DVD 2 is Grace Under Pressure, another of the earlier concert performances of Rush running for about an hour with a lot of songs from "Grace Under Pressure" of course and it is nice to hear these. It begins with a glorious opening with The Spirit Of Radio, and a noticeable glowing effect on the band especially the white shirts, as if Vaseline had been rubbed on the lens. This is the 80s and this effect was prominent on film clips of artists such as Nik Kershaw and Dire Straits or Duran Duran. It looks kind of weird on Rush as they were never pretty video boys. Unfortunately the fuzzy effect is prevalent throughout the recording, and it kind of annoys me, especially the way the bright lights phase over constantly. Lifeson wears a white sports jacket looking like the mad scientist of metal, Peart has a white T and red cap that he loses later, and Lee wears grey suit jacket and white T. The hair dos are 80s personified; Peart has a rat tail, Lee has a mullet and Lifeson has a Flock of Seagulls quiff. Oh well, it is what it is. The music is brilliant.

The Enemy Within is rarely heard live but sparked my memory and it's a great song. The Weapon is always fantastic, one of my favourites, and it begins with a Dracula character on screen telling people to put on their 3D glasses. Witch Hunt begins with a screening of a bunch of cultists burning books with torches. It is a great song from "Moving Pictures" recently heard in the Time Machine concerts. Lee's vocals are excellent throughout and the guitars are incredible. New World Man is another one rarely heard live recently and it is OK though not one of the better tracks from "Signals". Synths are heard here though no one seems to be playing them, so I suspect some recorded music was used. It was the age of the video clip and a clip is shown of some animation and a boy looking up to see a huge airship in the sky. Distant Early Warning follows and it is a great song from GUP, that has become a concert favourite. The clip shows the boy riding a missile and the laser light show follows.

Red Sector A is an awesome song and I loved hearing it on this DVD again, with one of the strongest melodies of the Rush catalogue. The laser show looks great here. The lyrics by Lee are terrific and when Lee sings "smoking gun" a massive explosion goes off causing the crowd to roar. The lyrics are actually based on family experience and is a homage to his mother and father that survived the holocaust. Though Lee re wrote the lyrics to have a broader perspective that it may apply to any holocaust like situation such as Rwanda. Closer To The Heart is always a crowd pleaser and the crowd know it well enough to drown out some of Lee's vocals. There were no mobile phones back then but plenty of lighters go up in the air.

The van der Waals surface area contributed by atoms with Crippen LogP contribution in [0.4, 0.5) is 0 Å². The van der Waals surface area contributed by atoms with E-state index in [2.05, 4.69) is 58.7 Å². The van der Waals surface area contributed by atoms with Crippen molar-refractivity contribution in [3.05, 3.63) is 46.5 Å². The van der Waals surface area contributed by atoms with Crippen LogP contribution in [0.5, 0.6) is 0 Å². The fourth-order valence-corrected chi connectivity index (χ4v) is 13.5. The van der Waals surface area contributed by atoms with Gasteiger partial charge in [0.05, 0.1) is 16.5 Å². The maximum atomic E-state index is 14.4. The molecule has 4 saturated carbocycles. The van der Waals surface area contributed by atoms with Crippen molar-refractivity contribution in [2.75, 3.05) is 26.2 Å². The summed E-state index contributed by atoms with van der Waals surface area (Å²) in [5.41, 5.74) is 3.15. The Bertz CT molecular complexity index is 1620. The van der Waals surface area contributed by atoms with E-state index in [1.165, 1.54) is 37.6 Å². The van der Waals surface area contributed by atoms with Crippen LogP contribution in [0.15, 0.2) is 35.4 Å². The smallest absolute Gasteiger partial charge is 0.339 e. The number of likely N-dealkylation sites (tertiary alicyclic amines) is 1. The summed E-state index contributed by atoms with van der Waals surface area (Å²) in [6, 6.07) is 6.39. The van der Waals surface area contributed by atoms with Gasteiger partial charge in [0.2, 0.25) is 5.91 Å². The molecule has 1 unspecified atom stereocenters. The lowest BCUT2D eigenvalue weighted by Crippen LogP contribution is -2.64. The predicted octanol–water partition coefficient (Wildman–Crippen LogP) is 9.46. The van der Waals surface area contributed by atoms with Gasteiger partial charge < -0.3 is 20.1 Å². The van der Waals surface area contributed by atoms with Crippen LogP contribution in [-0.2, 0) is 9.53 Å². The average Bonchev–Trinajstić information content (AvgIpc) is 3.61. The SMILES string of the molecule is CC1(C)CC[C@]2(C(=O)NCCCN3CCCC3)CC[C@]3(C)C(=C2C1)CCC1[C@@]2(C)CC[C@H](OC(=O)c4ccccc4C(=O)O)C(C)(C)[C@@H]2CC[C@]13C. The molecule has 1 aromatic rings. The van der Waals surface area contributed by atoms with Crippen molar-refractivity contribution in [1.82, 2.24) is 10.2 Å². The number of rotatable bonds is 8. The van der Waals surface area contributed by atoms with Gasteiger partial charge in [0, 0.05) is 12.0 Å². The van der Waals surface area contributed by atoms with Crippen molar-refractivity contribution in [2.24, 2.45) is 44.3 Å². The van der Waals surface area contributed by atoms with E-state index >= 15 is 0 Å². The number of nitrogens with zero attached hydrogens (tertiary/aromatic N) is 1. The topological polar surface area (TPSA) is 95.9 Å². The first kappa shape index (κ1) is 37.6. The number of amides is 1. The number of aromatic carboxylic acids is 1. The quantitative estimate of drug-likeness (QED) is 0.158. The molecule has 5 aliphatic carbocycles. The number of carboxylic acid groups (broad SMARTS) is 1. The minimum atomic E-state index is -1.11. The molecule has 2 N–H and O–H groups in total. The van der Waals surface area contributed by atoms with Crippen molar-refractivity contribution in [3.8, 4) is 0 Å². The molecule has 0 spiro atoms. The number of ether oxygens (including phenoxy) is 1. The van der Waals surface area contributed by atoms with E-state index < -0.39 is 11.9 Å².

The obligatory medley is here with a terrific merging of some classics, YYZ, Temples Of Syrinx, and Tom Sawyer. During YYZ the crowd are obsessed with air drumming throughout. Tom Sawyer features the Moving Pictures animation on the screen. It is nice to hear Lee be able to reach those high notes too in the chorus.

Vital Signs is one I have not seen live on other concerts till the "Moving Pictures" live concerts of recent years. When Lee takes off his jacket his white T glows like the rest of the band's halos. It is a weird effect really and perhaps the worse part of the DVD. It ends with Finding My Way and In The Mood, from the earliest album. it is a great crowd participation song with the crowd visible throughout, a guy even lights up a pipe at one stage. Overall, this is a great snippet of songs from the Rush 80s years, worth checking out for certain even if for nostalgia if nothing else.

DVD 3 is A Show Of Hands, a 90 minutes concert experience and as such way better than the previous DVDs available, namely "Exit Stage Left" and "Grace Under Pressure". It is excellent also due to the use of animations on the big screen and the overall setlist. The songs are from "Hold Your Fire" mostly and I believe they are better heard live than on that album so that is a drawcard of this particular DVD. It also has a very solid quality sound throughout and the band look great and have heaps of fun. From "Hold Your Fire" the songs appear, Mission, Prime Mover, Force Ten, and Turn The Page so there is a lot from their latest at the time.

Closer To The Heart is always present of course along with quintessential Tom Sawyer, and The Spirit of Radio. I always love to hear the magnificent Red Sector A and hard rocking Force Ten, and it was great to see them play Mission, another one rarely heard live on these DVDs.

Marathon, Territories and The Big Money from "Power Windows" are good rockers for the crowd to get into. The drum solo by Peart is terrific, with his vibes section and patented cymbal jazz splashes along with some incredible triplet work though his drums are still stationary in this era, and not as many.